I can simply call the destructor to delete this object.
No, you can't.
If you are in a member of a class, and you want to destroy that class's instance, calling
this->~ClassName() is a terrible idea that will almost always break.
Oh, this will call the class's destructor. But it will not destroy the memory associated with that class instance. So that memory allocation will leak.
If you are in a member of a class, and you are absolutely certain that this class instance was allocated with
new ClassName (and not
new ClassName or
new(someMemory) ClassName or
ClassName varName), then you can perform
Is there a way to tell the main class,from where I am creating these objects, about this event so that all this object references can be deleted ?
Well, you haven't said much about the nature of your system. You seem to have some "main class," and you have some "graph class". And you state that, when the "graph class" is destroyed, the "main class" needs to be notified so that "object references" can be "deleted" (ie: classes need to be destroyed).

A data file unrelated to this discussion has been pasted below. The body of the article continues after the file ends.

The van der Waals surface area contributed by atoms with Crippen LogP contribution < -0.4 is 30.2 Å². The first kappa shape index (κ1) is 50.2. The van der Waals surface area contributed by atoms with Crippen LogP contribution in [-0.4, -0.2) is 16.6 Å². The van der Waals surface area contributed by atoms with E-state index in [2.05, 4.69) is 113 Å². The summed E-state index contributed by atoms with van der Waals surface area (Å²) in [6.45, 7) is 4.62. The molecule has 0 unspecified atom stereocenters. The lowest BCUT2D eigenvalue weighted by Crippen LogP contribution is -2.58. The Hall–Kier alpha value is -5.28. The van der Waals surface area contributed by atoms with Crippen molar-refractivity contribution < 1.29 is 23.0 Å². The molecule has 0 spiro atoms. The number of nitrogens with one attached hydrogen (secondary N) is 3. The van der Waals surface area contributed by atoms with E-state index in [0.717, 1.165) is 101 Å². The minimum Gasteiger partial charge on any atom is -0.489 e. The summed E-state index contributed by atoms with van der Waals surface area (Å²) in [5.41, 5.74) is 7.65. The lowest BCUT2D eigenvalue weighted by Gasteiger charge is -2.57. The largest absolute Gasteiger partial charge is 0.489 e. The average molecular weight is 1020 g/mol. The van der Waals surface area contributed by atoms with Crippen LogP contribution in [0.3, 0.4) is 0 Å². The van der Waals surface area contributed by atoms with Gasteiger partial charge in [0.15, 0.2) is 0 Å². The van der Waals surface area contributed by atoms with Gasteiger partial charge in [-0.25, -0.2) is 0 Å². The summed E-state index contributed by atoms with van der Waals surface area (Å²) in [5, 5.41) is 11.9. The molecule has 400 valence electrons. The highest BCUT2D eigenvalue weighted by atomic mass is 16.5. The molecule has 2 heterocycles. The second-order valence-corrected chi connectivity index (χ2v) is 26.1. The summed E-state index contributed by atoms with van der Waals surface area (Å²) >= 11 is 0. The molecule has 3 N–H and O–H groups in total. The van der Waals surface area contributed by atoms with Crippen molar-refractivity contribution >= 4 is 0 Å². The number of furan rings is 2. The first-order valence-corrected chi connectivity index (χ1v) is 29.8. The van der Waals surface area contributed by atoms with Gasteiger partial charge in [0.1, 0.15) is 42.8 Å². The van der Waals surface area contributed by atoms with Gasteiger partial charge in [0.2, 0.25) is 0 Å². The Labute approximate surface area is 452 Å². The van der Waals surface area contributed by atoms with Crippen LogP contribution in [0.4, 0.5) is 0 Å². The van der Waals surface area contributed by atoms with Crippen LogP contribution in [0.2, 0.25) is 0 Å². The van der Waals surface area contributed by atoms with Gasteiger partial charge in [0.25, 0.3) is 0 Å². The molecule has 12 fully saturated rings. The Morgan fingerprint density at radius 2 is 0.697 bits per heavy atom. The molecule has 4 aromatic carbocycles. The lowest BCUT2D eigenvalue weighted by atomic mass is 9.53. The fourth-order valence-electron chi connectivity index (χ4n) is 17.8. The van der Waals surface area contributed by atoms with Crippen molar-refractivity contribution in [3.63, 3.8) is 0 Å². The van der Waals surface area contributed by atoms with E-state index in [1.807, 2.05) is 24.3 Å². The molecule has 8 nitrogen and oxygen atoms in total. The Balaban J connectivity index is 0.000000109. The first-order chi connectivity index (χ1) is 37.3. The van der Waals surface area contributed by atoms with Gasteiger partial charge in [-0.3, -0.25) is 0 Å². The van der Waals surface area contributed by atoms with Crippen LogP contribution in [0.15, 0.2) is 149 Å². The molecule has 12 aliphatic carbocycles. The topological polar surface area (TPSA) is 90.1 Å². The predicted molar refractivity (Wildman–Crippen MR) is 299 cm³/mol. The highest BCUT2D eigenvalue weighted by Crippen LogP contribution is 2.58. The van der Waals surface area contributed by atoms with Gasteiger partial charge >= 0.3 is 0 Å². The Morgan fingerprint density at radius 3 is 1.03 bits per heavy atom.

If that's the case, then it seems to me that your problem is that this system has unclear ownership semantics. When one object has ownership over another object, then the destruction of the owning object will cause the destruction of the object being owned by it. Value containment (ie: non-pointer member objects) have this ownership relationship with the objects that contain them. Members of a class are destroyed when the class they are a member of is destroyed.
If these "object references" are objects that need to be destroyed when a graph is destroyed, then the graph should own those objects. And therefore, the graph itself should be responsible for destroying them. In C++11, such ownership relationships are usually expressed by classes like
So the graph object shouldn't have to inform anyone of anything. It should be responsible (uniquely or shared) for deleting them.
If these "object references" are just pointers you need to null out (because destroying the graph destroyed the objects they point to), then you have three choices:
Remove these "object references" pointers from the main class. Non-owning pointers are dangerous when your code's ownership semantics are muddied. And yours are.
Have the graph's destructor inform the main class that these objects are about to be destroyed. This would be done by getting a pointer to that class and calling a function.
Have the graph use
shared_ptr ownership of them, which allows the main class to use
weak_ptrs as their "object references".